2010 AMC 12B Problems/Problem 14

Problem 14

Let $a$, $b$, $c$, $d$, and $e$ be positive integers with $a+b+c+d+e=2010$ and let $M$ be the largest of the sum $a+b$, $b+c$, $c+d$ and $d+e$. What is the smallest possible value of $M$?

$\textbf{(A)}\ 670 \qquad \textbf{(B)}\ 671 \qquad \textbf{(C)}\ 802 \qquad \textbf{(D)}\ 803 \qquad \textbf{(E)}\ 804$

Solution 1

We want to try make $a+b$, $b+c$, $c+d$, and $d+e$ as close as possible so that $M$, the maximum of these, is smallest.

Notice that $2010=670+670+670$. In order to express $2010$ as a sum of $5$ numbers, we must split up some of these numbers. There are two ways to do this (while keeping the sum of two numbers as close as possible): $2010=670+1+670+1+668$ or $2010=670+1+669+1+669$. We see that in both cases, the value of $M$ is $671$, so the answer is $671 \Rightarrow \boxed{B}$.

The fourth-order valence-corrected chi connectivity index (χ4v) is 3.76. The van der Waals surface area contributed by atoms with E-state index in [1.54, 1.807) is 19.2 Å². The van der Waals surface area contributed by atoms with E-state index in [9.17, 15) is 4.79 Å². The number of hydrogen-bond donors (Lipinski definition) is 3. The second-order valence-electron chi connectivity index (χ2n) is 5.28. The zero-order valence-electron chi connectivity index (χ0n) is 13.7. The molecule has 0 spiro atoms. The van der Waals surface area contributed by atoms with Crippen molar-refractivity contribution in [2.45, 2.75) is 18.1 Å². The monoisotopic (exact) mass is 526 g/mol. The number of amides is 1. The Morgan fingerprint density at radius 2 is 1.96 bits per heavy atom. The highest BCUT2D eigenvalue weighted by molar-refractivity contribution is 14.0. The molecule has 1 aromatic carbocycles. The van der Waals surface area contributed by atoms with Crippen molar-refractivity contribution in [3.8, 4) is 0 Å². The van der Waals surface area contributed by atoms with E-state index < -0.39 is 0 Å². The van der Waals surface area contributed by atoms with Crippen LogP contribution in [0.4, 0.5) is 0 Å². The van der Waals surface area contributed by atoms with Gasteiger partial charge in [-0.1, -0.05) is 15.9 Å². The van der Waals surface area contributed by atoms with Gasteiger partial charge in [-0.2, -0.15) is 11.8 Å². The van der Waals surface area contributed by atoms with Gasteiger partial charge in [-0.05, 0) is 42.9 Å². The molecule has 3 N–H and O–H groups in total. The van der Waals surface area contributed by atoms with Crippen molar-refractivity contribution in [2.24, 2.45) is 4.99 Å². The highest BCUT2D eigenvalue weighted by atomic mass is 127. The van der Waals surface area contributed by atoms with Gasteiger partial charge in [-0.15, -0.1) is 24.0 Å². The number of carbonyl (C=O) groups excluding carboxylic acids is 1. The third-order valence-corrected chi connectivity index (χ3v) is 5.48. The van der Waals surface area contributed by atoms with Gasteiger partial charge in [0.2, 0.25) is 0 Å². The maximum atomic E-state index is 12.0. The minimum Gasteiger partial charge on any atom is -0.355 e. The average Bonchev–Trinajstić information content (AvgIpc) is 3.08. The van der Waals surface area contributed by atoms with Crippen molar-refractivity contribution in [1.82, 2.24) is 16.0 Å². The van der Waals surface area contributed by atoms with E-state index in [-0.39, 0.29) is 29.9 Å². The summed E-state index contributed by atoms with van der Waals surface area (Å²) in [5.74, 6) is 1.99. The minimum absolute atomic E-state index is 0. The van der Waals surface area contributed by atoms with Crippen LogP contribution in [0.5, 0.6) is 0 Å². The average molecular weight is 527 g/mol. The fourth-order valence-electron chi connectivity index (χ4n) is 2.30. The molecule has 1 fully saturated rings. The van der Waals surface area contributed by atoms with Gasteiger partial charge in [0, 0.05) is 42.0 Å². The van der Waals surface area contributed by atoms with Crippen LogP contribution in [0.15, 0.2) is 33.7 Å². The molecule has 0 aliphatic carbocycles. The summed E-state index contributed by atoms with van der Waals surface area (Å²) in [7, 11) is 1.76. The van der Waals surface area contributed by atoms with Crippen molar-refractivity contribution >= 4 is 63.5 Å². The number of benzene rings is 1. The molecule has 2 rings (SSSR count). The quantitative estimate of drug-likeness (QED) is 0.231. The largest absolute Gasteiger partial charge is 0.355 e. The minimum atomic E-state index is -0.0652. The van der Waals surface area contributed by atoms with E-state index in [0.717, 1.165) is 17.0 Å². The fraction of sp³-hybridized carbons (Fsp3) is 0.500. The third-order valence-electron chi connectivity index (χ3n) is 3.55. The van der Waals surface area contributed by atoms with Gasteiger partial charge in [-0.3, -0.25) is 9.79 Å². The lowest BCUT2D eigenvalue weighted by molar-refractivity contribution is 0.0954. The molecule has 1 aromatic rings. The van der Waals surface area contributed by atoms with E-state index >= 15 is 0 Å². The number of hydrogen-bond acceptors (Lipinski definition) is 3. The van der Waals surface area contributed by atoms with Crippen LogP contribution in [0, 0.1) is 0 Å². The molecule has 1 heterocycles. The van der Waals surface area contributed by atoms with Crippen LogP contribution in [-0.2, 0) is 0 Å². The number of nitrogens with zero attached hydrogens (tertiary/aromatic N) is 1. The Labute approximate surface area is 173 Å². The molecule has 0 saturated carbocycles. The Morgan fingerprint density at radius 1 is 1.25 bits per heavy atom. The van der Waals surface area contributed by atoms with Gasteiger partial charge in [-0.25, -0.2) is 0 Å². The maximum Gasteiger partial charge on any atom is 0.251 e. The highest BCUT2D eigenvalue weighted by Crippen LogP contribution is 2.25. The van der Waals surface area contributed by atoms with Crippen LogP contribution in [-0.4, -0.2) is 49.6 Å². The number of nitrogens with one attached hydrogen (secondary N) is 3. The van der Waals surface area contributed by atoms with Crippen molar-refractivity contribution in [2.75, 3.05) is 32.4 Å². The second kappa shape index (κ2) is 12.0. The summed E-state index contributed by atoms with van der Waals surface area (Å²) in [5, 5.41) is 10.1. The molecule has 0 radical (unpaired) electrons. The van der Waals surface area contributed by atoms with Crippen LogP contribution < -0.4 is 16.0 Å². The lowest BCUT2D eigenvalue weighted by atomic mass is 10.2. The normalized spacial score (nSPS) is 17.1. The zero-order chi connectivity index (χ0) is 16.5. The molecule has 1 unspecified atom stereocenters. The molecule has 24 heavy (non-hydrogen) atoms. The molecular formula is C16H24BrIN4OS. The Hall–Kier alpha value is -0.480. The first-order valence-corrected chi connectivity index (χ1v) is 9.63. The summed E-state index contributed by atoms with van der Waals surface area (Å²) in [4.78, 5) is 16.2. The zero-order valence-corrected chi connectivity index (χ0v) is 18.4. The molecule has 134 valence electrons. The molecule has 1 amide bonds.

Solution 2

Since $a + b \le M$, $d + e \le M$, and $c < b + c \le M$, we have that $2010 = a + b + c + d + e < 3M$. Hence, $M > 670$, or $M \ge 671$.

For the values $(a,b,c,d,e) = (669,1,670,1,669)$, $M = 671$, so the smallest possible value of $M$ is $\boxed{671}$. The answer is (B).

~ math31415926535

See also

2010 AMC 12B (ProblemsAnswer KeyResources)
Preceded by
Problem 13
Followed by
Problem 15
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All AMC 12 Problems and Solutions

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